Zainab Ahmed, Nigeria's Finance Minister

By OKEY ONYENWEAKU

Anxiety is on the rise again over the continued weakening of the Nigerian economy given the escalating volatility in the price of crude and the wobbly capital market. From a notional benchmark of $60, the oil price fell to about $54 before resurging to hover between $57 and $58 on Friday August 16, 2019. Brent has climbed to $60.2, but remain ever volatile.

Evidently then, the crude price volatility raises doubts about the sustainability of the 2019 budget and the country’s ability to achieve significant mileage in bridging both its huge infrastructure gap and addressing some more also of its gargantuan human capital deficit.

Last week, Nigeria’s Finance Minister, Zainab Ahmed sounded alarm that the country needed to increase its revenue generation  or it is headed for crisis. But that’s could be a tall order given the present realities.

In the last few months, three highly valued stocks (by price) on the trading chart of the Nigerian Stock Exchange (NSE) have shed a huge chunk of their nominal value.

These stocks include Seplat Petroleum Development Company Plc and Total Nigeria Plc, with each losing an average of 28 per cent year to date. This scenario appears to further compound and complicate the Nigerian situation as to what to expect in the short to long term in the economy.

The Federal Government had projected its budget based on the production of 2.3million barrels of crude per day and an expected revenues of about N6.97 trillion for the 2019 fiscal year.

From the oil sector, the federal government is expecting a revenue of about N3.73 trillion, while N710 billion will come from the proceeds of government equity in Joint Ventures. But for the better part of the year this far, oil production volumes still stood at 1.9 million barrels per day, while oil volatility is growing; given the spate of tension in the world, and especially the ongoing trade war between the US and Iran.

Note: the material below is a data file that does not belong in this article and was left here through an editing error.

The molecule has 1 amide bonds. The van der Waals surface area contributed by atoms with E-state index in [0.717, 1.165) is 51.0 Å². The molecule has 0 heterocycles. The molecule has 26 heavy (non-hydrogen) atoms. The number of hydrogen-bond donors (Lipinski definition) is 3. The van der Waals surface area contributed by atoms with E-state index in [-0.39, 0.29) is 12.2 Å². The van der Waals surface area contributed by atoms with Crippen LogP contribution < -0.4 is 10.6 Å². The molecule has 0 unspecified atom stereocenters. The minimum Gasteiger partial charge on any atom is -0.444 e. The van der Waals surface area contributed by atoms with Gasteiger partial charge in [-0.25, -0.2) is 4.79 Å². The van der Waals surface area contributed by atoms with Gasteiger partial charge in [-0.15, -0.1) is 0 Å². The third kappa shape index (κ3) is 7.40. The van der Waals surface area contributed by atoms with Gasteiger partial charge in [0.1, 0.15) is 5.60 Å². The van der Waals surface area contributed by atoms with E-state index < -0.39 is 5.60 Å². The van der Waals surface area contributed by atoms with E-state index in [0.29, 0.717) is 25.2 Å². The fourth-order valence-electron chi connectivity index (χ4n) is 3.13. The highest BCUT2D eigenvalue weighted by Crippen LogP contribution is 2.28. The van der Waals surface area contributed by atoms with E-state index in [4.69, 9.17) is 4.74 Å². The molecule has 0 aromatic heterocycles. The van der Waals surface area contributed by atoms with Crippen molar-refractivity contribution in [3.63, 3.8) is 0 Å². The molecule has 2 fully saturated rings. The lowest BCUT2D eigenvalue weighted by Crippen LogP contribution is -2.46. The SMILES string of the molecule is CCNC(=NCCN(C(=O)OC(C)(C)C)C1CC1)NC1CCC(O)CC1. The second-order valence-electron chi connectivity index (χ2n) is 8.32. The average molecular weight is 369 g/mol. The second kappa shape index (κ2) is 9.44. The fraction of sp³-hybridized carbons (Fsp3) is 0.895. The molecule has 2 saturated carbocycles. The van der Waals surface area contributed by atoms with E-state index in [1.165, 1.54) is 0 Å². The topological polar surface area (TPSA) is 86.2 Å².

Not even the banking sector which is the most liquid of the equities market is spared as stocks in that sector have also, most uncharacteristically, shed huge amounts of weight.

Indeed, a deeper research by Business Hallmark reveals that three quarter of listed stocks on the NSE chart have lost almost a quarter of their value this far. While some have lost almost half of their value since January 2019, some others like Zenith Bank Plc, Stanbic IBTC and G T Bank have shed over 30 per cent of their nominal value within the same period under consideration.

The plunge is in fact, not restricted to the leading stocks on the Nigerian Stock Exchange price chart. BH research also reveals that the Year To Date market Index eased by 14 per cent as the All share index fell from the opening 30,771.32 basis points score that was recorded on January 3, 2019 to 26,925.29 basis points on Friday August 16, 2019.

The development has not only become worrisome to stakeholders, confidence in the equities market as an investment option is also eroding once again. On a stock-by-stock basis, the values of individual stocks, especially blue-chips have been battered, with an accompanying major erosion of capital values.